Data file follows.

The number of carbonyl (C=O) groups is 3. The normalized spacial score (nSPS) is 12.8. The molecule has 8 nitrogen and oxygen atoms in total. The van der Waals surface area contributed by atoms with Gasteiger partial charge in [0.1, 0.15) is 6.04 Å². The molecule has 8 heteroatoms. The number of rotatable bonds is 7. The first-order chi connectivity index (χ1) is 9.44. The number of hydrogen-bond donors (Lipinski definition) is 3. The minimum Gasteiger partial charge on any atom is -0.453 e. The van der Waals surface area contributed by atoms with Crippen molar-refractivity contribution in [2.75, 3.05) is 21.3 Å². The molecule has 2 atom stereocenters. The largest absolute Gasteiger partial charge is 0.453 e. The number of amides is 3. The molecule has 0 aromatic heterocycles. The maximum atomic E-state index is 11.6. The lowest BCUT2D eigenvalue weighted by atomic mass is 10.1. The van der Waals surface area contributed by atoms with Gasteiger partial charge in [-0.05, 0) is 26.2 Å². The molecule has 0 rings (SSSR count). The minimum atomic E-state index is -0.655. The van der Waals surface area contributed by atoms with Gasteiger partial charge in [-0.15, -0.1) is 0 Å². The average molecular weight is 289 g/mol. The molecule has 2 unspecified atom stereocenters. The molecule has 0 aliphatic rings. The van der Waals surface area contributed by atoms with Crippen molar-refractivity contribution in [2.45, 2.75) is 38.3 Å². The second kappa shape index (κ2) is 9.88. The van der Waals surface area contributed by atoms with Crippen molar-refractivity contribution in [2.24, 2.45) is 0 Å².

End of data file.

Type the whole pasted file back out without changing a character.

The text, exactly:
The number of carbonyl (C=O) groups is 3. The normalized spacial score (nSPS) is 12.8. The molecule has 8 nitrogen and oxygen atoms in total. The van der Waals surface area contributed by atoms with Gasteiger partial charge in [0.1, 0.15) is 6.04 Å². The molecule has 8 heteroatoms. The number of rotatable bonds is 7. The first-order chi connectivity index (χ1) is 9.44. The number of hydrogen-bond donors (Lipinski definition) is 3. The minimum Gasteiger partial charge on any atom is -0.453 e. The van der Waals surface area contributed by atoms with Crippen molar-refractivity contribution in [2.75, 3.05) is 21.3 Å². The molecule has 2 atom stereocenters. The largest absolute Gasteiger partial charge is 0.453 e. The number of amides is 3. The molecule has 0 aromatic heterocycles. The maximum atomic E-state index is 11.6. The lowest BCUT2D eigenvalue weighted by atomic mass is 10.1. The van der Waals surface area contributed by atoms with Gasteiger partial charge in [-0.05, 0) is 26.2 Å². The molecule has 0 rings (SSSR count). The minimum atomic E-state index is -0.655. The van der Waals surface area contributed by atoms with Gasteiger partial charge in [-0.15, -0.1) is 0 Å². The average molecular weight is 289 g/mol. The molecule has 2 unspecified atom stereocenters. The molecule has 0 aliphatic rings. The van der Waals surface area contributed by atoms with Crippen molar-refractivity contribution in [2.45, 2.75) is 38.3 Å². The second kappa shape index (κ2) is 9.88. The van der Waals surface area contributed by atoms with Crippen molar-refractivity contribution in [2.24, 2.45) is 0 Å².